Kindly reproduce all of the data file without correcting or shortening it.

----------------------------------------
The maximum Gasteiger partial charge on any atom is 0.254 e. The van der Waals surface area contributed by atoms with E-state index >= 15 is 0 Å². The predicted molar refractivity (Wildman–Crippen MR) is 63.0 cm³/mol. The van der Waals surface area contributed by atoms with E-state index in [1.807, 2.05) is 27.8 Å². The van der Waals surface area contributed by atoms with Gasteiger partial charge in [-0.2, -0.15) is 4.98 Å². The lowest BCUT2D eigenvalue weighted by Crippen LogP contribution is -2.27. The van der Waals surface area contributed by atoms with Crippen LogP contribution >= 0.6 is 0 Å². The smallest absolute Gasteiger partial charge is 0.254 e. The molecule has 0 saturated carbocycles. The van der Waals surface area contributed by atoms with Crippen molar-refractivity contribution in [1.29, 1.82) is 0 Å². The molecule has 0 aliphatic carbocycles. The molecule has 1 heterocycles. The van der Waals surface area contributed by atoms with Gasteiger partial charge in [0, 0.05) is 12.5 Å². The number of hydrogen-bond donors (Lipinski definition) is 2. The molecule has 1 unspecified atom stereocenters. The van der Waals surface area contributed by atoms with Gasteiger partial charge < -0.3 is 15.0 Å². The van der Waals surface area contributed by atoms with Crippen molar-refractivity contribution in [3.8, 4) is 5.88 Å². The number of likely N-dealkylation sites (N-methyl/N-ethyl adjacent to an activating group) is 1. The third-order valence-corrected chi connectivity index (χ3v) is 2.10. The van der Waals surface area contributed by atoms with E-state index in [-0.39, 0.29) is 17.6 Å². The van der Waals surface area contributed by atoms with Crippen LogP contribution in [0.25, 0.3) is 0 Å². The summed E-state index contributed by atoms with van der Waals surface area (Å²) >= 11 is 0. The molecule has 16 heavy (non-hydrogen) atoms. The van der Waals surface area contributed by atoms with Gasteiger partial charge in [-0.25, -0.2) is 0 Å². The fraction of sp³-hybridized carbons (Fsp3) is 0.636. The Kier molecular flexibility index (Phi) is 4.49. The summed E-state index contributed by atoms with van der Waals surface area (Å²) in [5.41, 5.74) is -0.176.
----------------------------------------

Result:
The maximum Gasteiger partial charge on any atom is 0.254 e. The van der Waals surface area contributed by atoms with E-state index >= 15 is 0 Å². The predicted molar refractivity (Wildman–Crippen MR) is 63.0 cm³/mol. The van der Waals surface area contributed by atoms with E-state index in [1.807, 2.05) is 27.8 Å². The van der Waals surface area contributed by atoms with Gasteiger partial charge in [-0.2, -0.15) is 4.98 Å². The lowest BCUT2D eigenvalue weighted by Crippen LogP contribution is -2.27. The van der Waals surface area contributed by atoms with Crippen LogP contribution >= 0.6 is 0 Å². The smallest absolute Gasteiger partial charge is 0.254 e. The molecule has 0 saturated carbocycles. The van der Waals surface area contributed by atoms with Crippen molar-refractivity contribution in [1.29, 1.82) is 0 Å². The molecule has 0 aliphatic carbocycles. The molecule has 1 heterocycles. The van der Waals surface area contributed by atoms with Gasteiger partial charge in [0, 0.05) is 12.5 Å². The number of hydrogen-bond donors (Lipinski definition) is 2. The molecule has 1 unspecified atom stereocenters. The van der Waals surface area contributed by atoms with Gasteiger partial charge < -0.3 is 15.0 Å². The van der Waals surface area contributed by atoms with Crippen molar-refractivity contribution in [3.8, 4) is 5.88 Å². The number of likely N-dealkylation sites (N-methyl/N-ethyl adjacent to an activating group) is 1. The third-order valence-corrected chi connectivity index (χ3v) is 2.10. The van der Waals surface area contributed by atoms with E-state index in [-0.39, 0.29) is 17.6 Å². The van der Waals surface area contributed by atoms with Crippen LogP contribution in [0.25, 0.3) is 0 Å². The summed E-state index contributed by atoms with van der Waals surface area (Å²) >= 11 is 0. The molecule has 16 heavy (non-hydrogen) atoms. The van der Waals surface area contributed by atoms with Gasteiger partial charge in [-0.25, -0.2) is 0 Å². The fraction of sp³-hybridized carbons (Fsp3) is 0.636. The Kier molecular flexibility index (Phi) is 4.49. The summed E-state index contributed by atoms with van der Waals surface area (Å²) in [5.41, 5.74) is -0.176.